Maybe we do share kinship with the natives who lived here, assigning
allegory like tools which dismantle even good, strong fences
so the new neighbors can come over and have a big time. Turkeybear,
who claims a black cub is ahead on the trail, but we scout ahead

and only a red-wattle and black wings blitz us, gobbling in the underbrush.
Wasabi Pea, blonde, a tiny little number it’s easy to keep pace behind,
reaches into a baggie every twenty steps or so. How many more
names like the credits scrolling after a film before the web of characters,

our familial relationship, is clearly visible? Nip Slip, Floats, and Clean Cut.
Bike Cop, C-Biscuit, and Ain’t Got One. Toots.

@RoadTriptheWorldIV. Walasi-Yi Shoe Tree

for Heidi

Not thirty miles North of the approach trail
where Neel’s Gap crosses the highway, you see a hostel

where failure and victory dangle in the branches of a single tree.
The owner says Southbounders just completing the trail,

Northbounders who finish months later,
or quitters who just up and decide they’d had enough

still return to sign their trail names in the sole’s heel.
Then the wind-up, and Foom! they sling their busted sneakers,

broke-strapped sandals, and treadworn boots like bolas
which catch and twine a branch as if saying Yes I was here.

You’ve seen it before, straddling telephone lines,
just out of reach, but it didn’t mean the same thing.

Here, hanging among the leaves, laces and aglets
like stringers of bluegill. Couched in yokes where two branches meet,

flapping soles twinned alongside each other, Carla,
two-heeled names with identical, swooping ‘l’s. Tommy,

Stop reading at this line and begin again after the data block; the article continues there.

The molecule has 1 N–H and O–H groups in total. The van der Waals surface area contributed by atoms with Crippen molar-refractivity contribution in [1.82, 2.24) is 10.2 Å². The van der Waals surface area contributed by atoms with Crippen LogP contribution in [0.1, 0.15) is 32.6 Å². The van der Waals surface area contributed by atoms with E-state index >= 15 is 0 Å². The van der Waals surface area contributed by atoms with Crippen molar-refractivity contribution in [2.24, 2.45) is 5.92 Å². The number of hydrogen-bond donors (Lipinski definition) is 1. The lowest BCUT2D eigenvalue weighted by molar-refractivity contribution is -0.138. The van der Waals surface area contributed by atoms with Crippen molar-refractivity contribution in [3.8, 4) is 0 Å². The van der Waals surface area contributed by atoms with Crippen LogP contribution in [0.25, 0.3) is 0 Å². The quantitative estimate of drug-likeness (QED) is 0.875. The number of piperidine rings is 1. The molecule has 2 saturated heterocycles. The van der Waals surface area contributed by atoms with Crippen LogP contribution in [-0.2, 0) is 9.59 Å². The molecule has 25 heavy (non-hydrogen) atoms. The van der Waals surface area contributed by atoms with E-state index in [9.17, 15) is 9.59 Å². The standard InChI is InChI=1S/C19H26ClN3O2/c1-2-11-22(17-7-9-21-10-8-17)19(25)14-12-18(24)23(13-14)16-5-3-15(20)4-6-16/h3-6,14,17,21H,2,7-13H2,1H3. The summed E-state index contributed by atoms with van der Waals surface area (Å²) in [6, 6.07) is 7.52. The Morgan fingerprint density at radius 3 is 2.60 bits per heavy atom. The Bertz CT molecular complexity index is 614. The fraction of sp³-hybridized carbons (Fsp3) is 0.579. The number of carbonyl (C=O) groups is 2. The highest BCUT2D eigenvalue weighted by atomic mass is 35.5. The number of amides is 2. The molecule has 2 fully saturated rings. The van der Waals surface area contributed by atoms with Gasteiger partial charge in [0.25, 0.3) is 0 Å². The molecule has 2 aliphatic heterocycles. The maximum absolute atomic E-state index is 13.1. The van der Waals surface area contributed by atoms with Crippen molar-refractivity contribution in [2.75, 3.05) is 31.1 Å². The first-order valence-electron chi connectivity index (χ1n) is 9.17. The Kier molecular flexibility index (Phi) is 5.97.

though Tommy uses lower case with the little t’s
four right angles, a dead-ringer for its mate.

Joined always in pairs, you think of lovelocks you first saw
on a bridge in Italy with the woman you love now

who you believe loves you. Together, you bought one—
a brass Master lock, and rolled the shank over the tumblers,

and then tossed the key off the foot trail in La Spezia.
You think also of the lyric Should I stay or should I go

and the promise made between two people like animated canines
having a Disney moment over a single pasta dish.

Victory, or defeat. Nothing is sure but two loops,
two bends tightened in linguini. How we have at least

this knot of time saying, Yes, we were here.

V. Ridgerunner

It’s a solitary process, and the user prefers using alone. Adrenalin
and oxygen mixed in the correct ratios. The runner’s high scored
by sprinting always over, or around his solitude until the body
throbs its pleasure-rattle, releases its cortisol, and self-medicates.
This is his real sweet tooth: Hurtling always towards something
he mistakes for bliss, twenty miles just to say he championed Unicoi
and Standing Indian Mountain in a single day. Afraid any slowing
in pace is the same as standing still, he keeps moving as if inertia
itself evades the question which skims just beneath the surface.
Whatever he says is true, if only because saying makes it so.
Am I worth stopping for? The truth, much worse than he feared.
Endorphins, serotonin, and enriched atmospheres—even these drugs
are numbing agents against what it is to be vulnerable. The Crayola
forest green of the trees blurring by him resonates to the cusp where
lime hues meet alpine when he blows through his second wind.
He may think it is the effect of atmosphere at increasing elevation
which lightens each stairstep to Nirvana, and not a firework’s
pulled string bursting into sparks on his eyelids’ back as he touches
himself again, and won’t let anyone or anything touch him.

 


JONATHAN TRAVELSTEAD served in the Air Force National Guard for six years as a firefighter and currently works as a full-time firefighter for the city of Murphysboro. Having finished his MFA at Southern Illinois University of Carbondale, he now works on an old dirt-bike he hopes will one day get him to the salt flats of Bolivia. He has published work in The Iowa Review on Poetrydaily.com, among others, and his first collection, How We Bury Our Dead, will be published by Cobalt/Thumbnail Press in February 2015.